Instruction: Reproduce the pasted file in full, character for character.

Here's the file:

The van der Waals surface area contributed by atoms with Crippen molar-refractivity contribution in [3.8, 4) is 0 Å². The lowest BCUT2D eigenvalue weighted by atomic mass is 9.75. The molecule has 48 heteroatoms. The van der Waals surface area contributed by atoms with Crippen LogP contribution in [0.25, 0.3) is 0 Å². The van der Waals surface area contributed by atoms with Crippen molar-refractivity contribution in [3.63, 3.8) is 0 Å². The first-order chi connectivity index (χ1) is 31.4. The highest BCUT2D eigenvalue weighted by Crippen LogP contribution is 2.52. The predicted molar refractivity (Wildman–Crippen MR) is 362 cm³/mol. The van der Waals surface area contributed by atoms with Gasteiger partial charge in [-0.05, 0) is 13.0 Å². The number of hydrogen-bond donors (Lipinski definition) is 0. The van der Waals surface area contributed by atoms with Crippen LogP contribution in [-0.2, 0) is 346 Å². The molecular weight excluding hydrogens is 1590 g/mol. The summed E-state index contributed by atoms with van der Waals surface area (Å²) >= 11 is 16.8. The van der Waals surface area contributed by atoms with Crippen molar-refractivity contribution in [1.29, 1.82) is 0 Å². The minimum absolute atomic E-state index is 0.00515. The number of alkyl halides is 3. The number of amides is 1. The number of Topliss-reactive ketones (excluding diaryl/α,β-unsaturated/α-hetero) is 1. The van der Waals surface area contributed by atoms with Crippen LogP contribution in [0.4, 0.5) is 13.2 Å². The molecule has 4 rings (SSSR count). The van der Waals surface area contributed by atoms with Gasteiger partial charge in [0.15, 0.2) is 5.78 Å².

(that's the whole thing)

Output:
The van der Waals surface area contributed by atoms with Crippen molar-refractivity contribution in [3.8, 4) is 0 Å². The lowest BCUT2D eigenvalue weighted by atomic mass is 9.75. The molecule has 48 heteroatoms. The van der Waals surface area contributed by atoms with Crippen LogP contribution in [0.25, 0.3) is 0 Å². The van der Waals surface area contributed by atoms with Crippen molar-refractivity contribution in [3.63, 3.8) is 0 Å². The first-order chi connectivity index (χ1) is 31.4. The highest BCUT2D eigenvalue weighted by Crippen LogP contribution is 2.52. The predicted molar refractivity (Wildman–Crippen MR) is 362 cm³/mol. The van der Waals surface area contributed by atoms with Gasteiger partial charge in [-0.05, 0) is 13.0 Å². The number of hydrogen-bond donors (Lipinski definition) is 0. The van der Waals surface area contributed by atoms with Crippen LogP contribution in [-0.2, 0) is 346 Å². The molecular weight excluding hydrogens is 1590 g/mol. The summed E-state index contributed by atoms with van der Waals surface area (Å²) >= 11 is 16.8. The van der Waals surface area contributed by atoms with Crippen molar-refractivity contribution in [1.29, 1.82) is 0 Å². The minimum absolute atomic E-state index is 0.00515. The number of alkyl halides is 3. The number of amides is 1. The number of Topliss-reactive ketones (excluding diaryl/α,β-unsaturated/α-hetero) is 1. The van der Waals surface area contributed by atoms with Crippen LogP contribution in [0.4, 0.5) is 13.2 Å². The molecule has 4 rings (SSSR count). The van der Waals surface area contributed by atoms with Gasteiger partial charge in [0.15, 0.2) is 5.78 Å².